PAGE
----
Beasley could be the man for executive director post

PUBLISHED : Wednesday, 14 February, 2007, 12:00am
UPDATED : Wednesday, 14 February, 2007, 12:00am

As the date of the expected announcement of the identity of the Jockey Club's new executive director of racing has been and gone, it's fascinating to learn an ideal candidate for the job just happened to be in Hong Kong recently.

Rogers Beasley, director of racing at Keeneland racetrack in Lexington, Kentucky, is the name first whispered a week or two back, but the whisper has become, if not a roar, then at least something you have no trouble hearing.

Beasley's C.V. not only reads well, but in many ways mirrors the achievements of his predecessor, Winfried Engelbrecht-Bresges, who was elevated to chief executive of the club on February 1.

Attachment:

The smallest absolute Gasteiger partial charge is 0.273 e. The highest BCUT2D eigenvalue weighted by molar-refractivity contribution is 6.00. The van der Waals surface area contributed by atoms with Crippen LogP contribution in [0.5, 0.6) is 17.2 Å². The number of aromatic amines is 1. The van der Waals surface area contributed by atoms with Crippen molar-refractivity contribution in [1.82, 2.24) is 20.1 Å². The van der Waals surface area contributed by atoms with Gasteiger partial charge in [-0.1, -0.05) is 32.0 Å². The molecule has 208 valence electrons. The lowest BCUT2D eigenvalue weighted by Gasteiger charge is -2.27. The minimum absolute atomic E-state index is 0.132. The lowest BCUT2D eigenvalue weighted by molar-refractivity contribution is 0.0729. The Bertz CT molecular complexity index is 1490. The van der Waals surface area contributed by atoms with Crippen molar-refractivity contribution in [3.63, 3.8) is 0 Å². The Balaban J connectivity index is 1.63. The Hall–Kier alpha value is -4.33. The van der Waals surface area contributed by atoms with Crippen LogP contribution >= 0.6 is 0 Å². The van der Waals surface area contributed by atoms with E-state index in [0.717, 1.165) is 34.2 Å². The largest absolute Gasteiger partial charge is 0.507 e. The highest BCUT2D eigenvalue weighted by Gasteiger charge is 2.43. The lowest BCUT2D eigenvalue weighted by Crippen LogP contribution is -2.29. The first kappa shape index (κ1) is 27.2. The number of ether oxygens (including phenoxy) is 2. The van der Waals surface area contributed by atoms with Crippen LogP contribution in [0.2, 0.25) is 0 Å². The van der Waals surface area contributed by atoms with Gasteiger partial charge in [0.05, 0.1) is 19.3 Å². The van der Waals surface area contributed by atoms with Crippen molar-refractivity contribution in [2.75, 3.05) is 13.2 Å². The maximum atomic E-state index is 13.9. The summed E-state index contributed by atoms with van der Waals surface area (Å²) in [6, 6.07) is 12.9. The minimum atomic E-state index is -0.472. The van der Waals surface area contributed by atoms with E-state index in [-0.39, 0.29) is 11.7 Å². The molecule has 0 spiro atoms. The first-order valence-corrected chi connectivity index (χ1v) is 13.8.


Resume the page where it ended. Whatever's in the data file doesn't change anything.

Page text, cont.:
Bealsey has been director of racing at Keeneland - one of America's most elegant and famous racetracks - since 2001, having been their director of bloodstock sales for the previous 19 years.

During his time as director of the world's biggest bloodstock company, Beasley was an instrumental force behind the introduction of preferred sessions to the September Yearling Sale, the creation of a repository to house X-rays and health information, creating an arbitration process for dealing with broken-winded horses, and the inauguration of the April two-year-olds in training sale.

The former banker now spends his time developing new stakes races, finding new race sponsors, providing hospitality for owners and trainers, recruiting top jockeys, trainers and horses for the Keeneland race meetings, and maintaining the training track. He's also directed substantial upgrades in the course's facilities, appreciating that racing must move with the times and provide higher-quality appointments to keep pace with the opposition.

But there is one piece of Keeneland-cum-Beasley philosophy that will fit in very nicely with the views of his potential new boss, if indeed Beasley is the man.

'There are so many things about Keeneland that are rooted in tradition, but the single most important tradition we have is that the horse comes first,' Beasley said in an interview last year. 'If you do what is best for the horse, all other things will take care of themselves.'